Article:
lucky.

      Turn order is then rearranged based on the amount of money each player
      has -- most money goes first, least money goes last. At first glance,
      this seems like a catch-up mechanism, but it's not clear to me that
      going late in the turn order provides any real advantage, unless you
      can convince other players to spend most all of their money and let
      you buy up stock for cheap.

      At the end of the game, companies are valued and all value and
      trasuries are distributed to stockholders.

      Don concentrated on the Green railroad, and for most of the game was
      the sole stockholder in that company. I chased Blue but quickly lost
      control to Chris and then Evan (it's worth noting that control of a
      company is not essential to victory -- it allows you to choose how
      track is built and how much is paid for it in case of a conflict, but
      there's no bonus payout for being a director -- just what you get for
      holding the stock). Jeff chased Red, Evan chased Yellow, Chris also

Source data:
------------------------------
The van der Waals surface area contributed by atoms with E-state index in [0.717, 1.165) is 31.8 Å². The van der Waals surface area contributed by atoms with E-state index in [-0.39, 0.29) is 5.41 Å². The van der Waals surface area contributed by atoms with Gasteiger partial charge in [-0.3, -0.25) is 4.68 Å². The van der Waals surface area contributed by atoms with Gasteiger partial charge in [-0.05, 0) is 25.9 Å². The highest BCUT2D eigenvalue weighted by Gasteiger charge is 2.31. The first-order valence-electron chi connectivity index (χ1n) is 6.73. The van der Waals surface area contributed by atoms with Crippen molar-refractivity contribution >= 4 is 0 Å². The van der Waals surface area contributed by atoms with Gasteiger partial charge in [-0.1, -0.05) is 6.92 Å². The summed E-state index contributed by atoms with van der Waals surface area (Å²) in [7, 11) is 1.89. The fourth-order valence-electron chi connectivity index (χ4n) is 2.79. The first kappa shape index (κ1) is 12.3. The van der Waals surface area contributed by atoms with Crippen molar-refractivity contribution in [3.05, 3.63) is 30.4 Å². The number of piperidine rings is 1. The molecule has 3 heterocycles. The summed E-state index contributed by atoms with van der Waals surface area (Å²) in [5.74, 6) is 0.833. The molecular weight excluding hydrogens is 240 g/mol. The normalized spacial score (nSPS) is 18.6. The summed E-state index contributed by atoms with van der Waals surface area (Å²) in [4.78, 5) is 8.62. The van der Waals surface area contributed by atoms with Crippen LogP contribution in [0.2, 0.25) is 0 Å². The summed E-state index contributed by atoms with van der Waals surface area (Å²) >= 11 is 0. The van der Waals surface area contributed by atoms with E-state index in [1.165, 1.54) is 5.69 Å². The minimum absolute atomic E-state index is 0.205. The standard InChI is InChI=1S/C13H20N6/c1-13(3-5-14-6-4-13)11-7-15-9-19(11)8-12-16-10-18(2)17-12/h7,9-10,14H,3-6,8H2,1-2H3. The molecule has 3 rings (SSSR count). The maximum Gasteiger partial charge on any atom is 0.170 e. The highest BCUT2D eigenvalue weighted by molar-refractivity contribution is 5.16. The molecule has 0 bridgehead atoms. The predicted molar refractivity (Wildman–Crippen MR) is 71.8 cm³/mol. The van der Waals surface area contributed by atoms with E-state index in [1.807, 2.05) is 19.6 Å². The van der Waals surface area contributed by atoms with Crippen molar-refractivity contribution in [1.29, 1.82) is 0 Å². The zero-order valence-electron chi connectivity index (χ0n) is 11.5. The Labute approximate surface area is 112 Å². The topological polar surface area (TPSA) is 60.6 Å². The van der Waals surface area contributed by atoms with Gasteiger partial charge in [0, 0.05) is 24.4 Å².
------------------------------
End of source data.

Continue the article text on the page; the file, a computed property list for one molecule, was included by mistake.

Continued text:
chased Black. I felt like a little yappy dog biting the heels of
      everyone else, trying to get into a company enough to control it
      (never did manage it after the first turn, though).

      When the smoke cleared, Chris was the winner with Don close behind.
      Evan was third, Jeff was fourth and I was a distant fifth. Chris
      managed to succeed by buying a bunch of cheap stock early, and also
      having several rounds in which he managed to pick up more than one
      share. I made a big mistake about halfway through the game and let a
      round end without me having purchased a single share, and my score was